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After four years, Wall Street's top regulator, Mary Schapiro, is stepping down. President Obama appointed her to chair the Securities and Exchange Commission in January 2009, in the middle of the financial crisis.
As NPR's John Ydstie reports, Schapiro has been credited with reviving a battered regulatory agency, but also criticized for not being tough enough on Wall Street.
JOHN YDSTIE, BYLINE: Mary Schapiro was the victim of some unfortunate timing. She took over the SEC just as the Bernie Madoff scandal was coming to light, a scandal that highlighted the sorry performance of SEC regulators. At the same time, critics were charging that the SEC's failure to regulate Wall Street had contributed to the financial crisis and the collapse of big Wall Street banks. John Coffee, a professor of law at Columbia University, says Schapiro faced a huge challenge.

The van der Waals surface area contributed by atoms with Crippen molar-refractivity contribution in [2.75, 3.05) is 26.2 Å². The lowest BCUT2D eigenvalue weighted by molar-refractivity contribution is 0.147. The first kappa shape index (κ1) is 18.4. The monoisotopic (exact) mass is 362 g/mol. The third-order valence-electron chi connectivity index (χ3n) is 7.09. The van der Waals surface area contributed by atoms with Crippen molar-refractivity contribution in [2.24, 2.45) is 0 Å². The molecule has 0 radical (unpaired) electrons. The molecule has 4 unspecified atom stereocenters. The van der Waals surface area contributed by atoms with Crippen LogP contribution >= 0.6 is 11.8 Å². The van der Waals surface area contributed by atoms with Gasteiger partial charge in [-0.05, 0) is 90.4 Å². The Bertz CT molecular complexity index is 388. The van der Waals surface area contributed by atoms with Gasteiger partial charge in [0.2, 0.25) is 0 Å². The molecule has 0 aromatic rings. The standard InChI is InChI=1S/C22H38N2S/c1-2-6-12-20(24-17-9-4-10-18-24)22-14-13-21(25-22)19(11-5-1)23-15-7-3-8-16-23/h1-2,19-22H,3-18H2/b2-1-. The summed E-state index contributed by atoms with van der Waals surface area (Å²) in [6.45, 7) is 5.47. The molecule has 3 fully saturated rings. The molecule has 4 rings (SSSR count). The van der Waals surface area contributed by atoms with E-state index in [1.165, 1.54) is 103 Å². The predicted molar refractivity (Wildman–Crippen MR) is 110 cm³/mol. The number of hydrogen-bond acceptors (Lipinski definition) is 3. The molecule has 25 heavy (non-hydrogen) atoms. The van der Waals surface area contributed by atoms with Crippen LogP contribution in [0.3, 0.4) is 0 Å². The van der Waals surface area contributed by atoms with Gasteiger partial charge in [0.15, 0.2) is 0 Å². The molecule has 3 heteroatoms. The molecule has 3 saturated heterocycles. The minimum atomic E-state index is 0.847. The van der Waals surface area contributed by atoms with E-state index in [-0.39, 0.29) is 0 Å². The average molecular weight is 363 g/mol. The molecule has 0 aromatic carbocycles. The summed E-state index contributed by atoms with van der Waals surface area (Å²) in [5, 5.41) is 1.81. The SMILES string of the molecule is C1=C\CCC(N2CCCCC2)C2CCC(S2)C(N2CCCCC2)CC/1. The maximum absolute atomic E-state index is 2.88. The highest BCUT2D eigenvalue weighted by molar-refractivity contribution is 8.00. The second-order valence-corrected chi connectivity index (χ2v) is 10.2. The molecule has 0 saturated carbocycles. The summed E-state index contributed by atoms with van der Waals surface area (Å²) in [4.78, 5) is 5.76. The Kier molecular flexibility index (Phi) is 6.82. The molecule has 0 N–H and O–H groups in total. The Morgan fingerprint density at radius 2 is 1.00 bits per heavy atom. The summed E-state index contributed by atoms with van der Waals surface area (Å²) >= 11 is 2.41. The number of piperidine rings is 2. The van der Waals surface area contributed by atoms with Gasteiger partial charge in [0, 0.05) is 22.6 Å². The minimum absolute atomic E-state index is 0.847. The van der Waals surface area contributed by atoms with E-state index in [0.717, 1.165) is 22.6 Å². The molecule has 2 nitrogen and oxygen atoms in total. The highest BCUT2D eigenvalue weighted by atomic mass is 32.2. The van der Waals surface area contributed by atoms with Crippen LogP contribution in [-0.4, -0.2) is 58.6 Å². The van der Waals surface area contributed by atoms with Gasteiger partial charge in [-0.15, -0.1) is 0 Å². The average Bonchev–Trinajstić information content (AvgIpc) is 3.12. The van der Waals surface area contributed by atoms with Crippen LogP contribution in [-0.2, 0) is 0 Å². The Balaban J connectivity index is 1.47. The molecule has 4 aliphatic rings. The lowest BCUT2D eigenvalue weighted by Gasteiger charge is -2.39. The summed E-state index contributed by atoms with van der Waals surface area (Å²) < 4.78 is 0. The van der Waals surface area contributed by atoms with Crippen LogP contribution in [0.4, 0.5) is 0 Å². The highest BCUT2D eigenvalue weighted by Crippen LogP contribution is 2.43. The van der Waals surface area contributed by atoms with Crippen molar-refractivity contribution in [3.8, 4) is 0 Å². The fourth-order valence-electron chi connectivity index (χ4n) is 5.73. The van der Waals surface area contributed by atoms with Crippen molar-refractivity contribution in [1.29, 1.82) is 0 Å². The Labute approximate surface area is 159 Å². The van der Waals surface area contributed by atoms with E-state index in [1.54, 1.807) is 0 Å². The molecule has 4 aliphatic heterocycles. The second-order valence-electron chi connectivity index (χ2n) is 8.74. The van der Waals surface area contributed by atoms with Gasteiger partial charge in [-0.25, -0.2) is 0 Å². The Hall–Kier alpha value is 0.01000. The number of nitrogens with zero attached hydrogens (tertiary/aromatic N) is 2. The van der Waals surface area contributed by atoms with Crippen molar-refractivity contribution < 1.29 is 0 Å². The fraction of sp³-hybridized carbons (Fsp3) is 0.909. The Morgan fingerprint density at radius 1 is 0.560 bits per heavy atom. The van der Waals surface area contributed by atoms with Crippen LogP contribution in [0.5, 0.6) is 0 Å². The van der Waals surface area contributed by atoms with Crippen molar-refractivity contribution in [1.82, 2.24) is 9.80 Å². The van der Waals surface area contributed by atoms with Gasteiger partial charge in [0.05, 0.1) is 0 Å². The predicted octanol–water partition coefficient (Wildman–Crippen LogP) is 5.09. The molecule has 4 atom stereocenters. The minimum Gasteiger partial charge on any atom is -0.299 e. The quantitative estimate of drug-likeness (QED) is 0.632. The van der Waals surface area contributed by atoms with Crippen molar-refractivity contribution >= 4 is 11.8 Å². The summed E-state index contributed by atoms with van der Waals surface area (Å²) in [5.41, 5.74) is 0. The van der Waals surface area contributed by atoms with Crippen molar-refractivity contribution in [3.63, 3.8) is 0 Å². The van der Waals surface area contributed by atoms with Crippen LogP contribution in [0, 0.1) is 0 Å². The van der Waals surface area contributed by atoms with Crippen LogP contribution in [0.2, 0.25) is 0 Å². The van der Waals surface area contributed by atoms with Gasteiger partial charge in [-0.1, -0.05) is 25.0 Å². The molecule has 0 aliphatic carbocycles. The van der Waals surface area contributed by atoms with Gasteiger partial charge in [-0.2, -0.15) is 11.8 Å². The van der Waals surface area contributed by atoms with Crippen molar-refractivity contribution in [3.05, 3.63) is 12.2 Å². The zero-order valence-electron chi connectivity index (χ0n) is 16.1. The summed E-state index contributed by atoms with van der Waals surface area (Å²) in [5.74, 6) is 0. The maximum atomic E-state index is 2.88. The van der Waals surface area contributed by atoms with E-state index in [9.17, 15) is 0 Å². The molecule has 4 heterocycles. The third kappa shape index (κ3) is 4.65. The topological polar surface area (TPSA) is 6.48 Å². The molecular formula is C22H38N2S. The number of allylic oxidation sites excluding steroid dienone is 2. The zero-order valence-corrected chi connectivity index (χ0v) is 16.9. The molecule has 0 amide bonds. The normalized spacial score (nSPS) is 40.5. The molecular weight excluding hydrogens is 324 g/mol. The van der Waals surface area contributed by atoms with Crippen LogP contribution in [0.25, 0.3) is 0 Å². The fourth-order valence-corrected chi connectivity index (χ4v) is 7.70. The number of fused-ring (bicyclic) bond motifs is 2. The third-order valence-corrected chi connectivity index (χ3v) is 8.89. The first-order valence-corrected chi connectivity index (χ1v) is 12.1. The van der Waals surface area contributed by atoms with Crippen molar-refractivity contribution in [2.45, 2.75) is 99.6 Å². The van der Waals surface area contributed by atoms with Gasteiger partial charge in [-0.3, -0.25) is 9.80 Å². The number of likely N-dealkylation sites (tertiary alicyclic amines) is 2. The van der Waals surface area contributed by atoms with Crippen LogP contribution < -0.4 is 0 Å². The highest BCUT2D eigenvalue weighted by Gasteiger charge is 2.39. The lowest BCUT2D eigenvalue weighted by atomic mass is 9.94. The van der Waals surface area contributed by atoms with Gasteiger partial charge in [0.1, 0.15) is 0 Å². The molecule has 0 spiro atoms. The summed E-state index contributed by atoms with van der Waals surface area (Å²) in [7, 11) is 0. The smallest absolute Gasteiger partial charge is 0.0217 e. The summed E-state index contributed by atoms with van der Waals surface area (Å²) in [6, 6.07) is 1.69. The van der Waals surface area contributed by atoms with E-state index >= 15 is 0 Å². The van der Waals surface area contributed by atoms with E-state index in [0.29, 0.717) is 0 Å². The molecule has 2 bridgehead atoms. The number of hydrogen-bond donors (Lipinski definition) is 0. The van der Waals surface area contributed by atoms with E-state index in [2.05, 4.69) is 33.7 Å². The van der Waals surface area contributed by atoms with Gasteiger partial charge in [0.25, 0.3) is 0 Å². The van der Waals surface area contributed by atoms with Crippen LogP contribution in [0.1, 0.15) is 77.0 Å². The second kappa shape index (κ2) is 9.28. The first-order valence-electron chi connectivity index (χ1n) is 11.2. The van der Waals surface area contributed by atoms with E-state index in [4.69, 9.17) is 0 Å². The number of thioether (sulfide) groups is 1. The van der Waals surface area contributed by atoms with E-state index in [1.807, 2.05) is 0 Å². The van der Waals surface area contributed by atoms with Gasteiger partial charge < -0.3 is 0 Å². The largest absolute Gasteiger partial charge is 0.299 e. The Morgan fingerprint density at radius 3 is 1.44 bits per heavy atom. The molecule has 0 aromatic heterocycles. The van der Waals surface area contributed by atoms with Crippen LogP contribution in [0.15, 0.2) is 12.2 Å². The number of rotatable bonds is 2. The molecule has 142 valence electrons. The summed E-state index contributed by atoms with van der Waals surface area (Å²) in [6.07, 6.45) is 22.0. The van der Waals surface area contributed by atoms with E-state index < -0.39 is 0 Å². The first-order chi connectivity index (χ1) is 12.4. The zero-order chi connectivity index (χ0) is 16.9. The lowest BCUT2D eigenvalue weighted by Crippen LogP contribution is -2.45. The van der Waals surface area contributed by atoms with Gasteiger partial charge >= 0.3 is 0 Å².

JOHN COFFEE: No SEC chairman ever has had as difficult an assignment as Mary Schapiro has had for the last several years.
YDSTIE: In interview with NPR in May of 2011, Schapiro acknowledged the SEC's prior failings and lamented the continued unwillingness of Congress to fund the agency adequately.
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This is ALL THINGS CONSIDERED from NPR News. Transcript provided by NPR, Copyright NPR.